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Old 2015-07-09, 01:06 PM   #31
Piece Maker
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Darn PM, sounds like you're being sandwiched by a dick and an arsehole.
I know people who would pay good money for that

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I find that in most situations, when in doubt do what's legal for bikes. Usually any "legal definition" of unicycle is fairly obscure and not known to most law enforcement officers, let alone the general public.

So when in doubt, be a bike. Not so much of a concern on singletrack, but out on the roads/footpaths/sidewalks there is usually more traffic of a mixed nature.
I know there's a whole thread on this subject where we have discussed this, but I'm just gonna say - on a smaller wheel, I've found it completely safe to be a 'wheeled toy' IE. ride on the pavement, but on a 36er I 100% agree, those things are far too fast, heavy and out-of-control to ride with pedestrians. On my 29er I do a bit of both, though I rock towards the 'bike' side.

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Mostly they just want to get by, but often they think it's not necessary for them to give any warning of their approach.
This particular guy in my story was giving me warning in the form of 'COMIN UP ON YER LEFT', but I kept asking him to wait up a bit because the path's too narrow (And mud-filled drops on either side). This section is only short, and widens out massively at the end, so I saw no reason to let him pass me dangerously. The stalker guy just chucked a spanner in the works, as he appeared just as the path was starting to widen, taking away the space I was going to give to the roadie behind me!
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Old 2015-07-09, 03:18 PM   #32
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I know there's a whole thread on this subject where we have discussed this, but I'm just gonna say - on a smaller wheel, I've found it completely safe to be a 'wheeled toy' IE. ride on the pavement, but on a 36er I 100% agree, those things are far too fast, heavy and out-of-control to ride with pedestrians. On my 29er I do a bit of both, though I rock towards the 'bike' side.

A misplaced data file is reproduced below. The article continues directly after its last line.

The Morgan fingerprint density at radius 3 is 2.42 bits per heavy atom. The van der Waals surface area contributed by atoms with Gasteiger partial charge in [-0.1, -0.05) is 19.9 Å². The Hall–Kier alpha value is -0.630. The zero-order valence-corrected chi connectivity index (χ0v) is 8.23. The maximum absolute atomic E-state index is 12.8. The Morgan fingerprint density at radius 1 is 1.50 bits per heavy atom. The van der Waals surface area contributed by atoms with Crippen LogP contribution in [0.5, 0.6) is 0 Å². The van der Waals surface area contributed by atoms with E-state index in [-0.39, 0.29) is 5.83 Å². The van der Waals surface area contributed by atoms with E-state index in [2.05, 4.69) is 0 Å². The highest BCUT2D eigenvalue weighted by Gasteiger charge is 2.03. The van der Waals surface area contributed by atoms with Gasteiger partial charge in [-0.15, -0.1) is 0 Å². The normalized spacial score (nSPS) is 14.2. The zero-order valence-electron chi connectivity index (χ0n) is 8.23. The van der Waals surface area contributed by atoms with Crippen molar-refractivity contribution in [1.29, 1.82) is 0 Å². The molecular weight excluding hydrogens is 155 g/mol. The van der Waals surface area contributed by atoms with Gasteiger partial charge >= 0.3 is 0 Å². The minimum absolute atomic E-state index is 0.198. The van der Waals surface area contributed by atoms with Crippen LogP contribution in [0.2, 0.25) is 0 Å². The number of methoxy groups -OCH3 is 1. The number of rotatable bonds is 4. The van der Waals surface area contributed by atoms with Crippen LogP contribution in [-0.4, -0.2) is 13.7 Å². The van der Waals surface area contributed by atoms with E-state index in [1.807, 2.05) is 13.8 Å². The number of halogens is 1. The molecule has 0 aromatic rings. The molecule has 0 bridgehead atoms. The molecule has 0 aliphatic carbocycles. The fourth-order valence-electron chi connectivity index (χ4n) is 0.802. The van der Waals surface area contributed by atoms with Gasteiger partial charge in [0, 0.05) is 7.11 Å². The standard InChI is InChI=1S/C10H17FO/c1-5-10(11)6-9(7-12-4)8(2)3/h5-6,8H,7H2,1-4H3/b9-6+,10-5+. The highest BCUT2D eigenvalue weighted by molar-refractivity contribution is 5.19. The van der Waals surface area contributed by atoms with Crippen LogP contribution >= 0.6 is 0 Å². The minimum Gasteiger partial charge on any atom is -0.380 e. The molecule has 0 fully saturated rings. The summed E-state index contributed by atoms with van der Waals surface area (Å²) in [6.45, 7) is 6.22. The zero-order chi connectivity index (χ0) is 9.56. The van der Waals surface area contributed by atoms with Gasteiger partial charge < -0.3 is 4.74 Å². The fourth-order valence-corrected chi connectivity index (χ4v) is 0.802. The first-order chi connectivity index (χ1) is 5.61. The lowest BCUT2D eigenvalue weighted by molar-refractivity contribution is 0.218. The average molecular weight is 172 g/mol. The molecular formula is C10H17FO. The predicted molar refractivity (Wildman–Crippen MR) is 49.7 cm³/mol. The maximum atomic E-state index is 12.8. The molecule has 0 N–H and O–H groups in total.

Urh, no, I have to disagree 100% on this point, I ride along side with pedestrians all the time on my 36er. I have 165s with full control, never out of control. So far, no pedestrians have felt threatened as I can slow down to walking pace, and tell them I would make the pass.
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Old 2015-07-09, 03:43 PM   #33
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But the again, a good point to make, for the newbs on 36ers...
Please dont be a trail hazzard, or scare the crap out of them, if you decidedly hit the trails with crowded pedestrians. Be sure, suggestedly, you are on long cranks, ie, 150s-175s. Practice (alot!) of going slow, and how to 'throw' your 36er wheel around to where you are nearly as proficient as you are on your 26er or 29er. Actually, more like your 26er, some guys use 29ers strictly for the roads and never really learn how to "throw" at it with the wheel. Really, its that important, when you have decidedly to hit the trails with a such massive wheel, that can obviously really hurt someone if you crash into them!
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Old 2015-07-09, 05:15 PM   #34
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I was mostly talking about pavements as opposed to trails for the 36ers - obviously trails are fair game. I wouldn't ever ride my 36er along a pavement with pedestrians when there's a perfectly good road right next to it. And I ain't gonna start riding crazy long cranks just for the pavement, then I'll be even slower!
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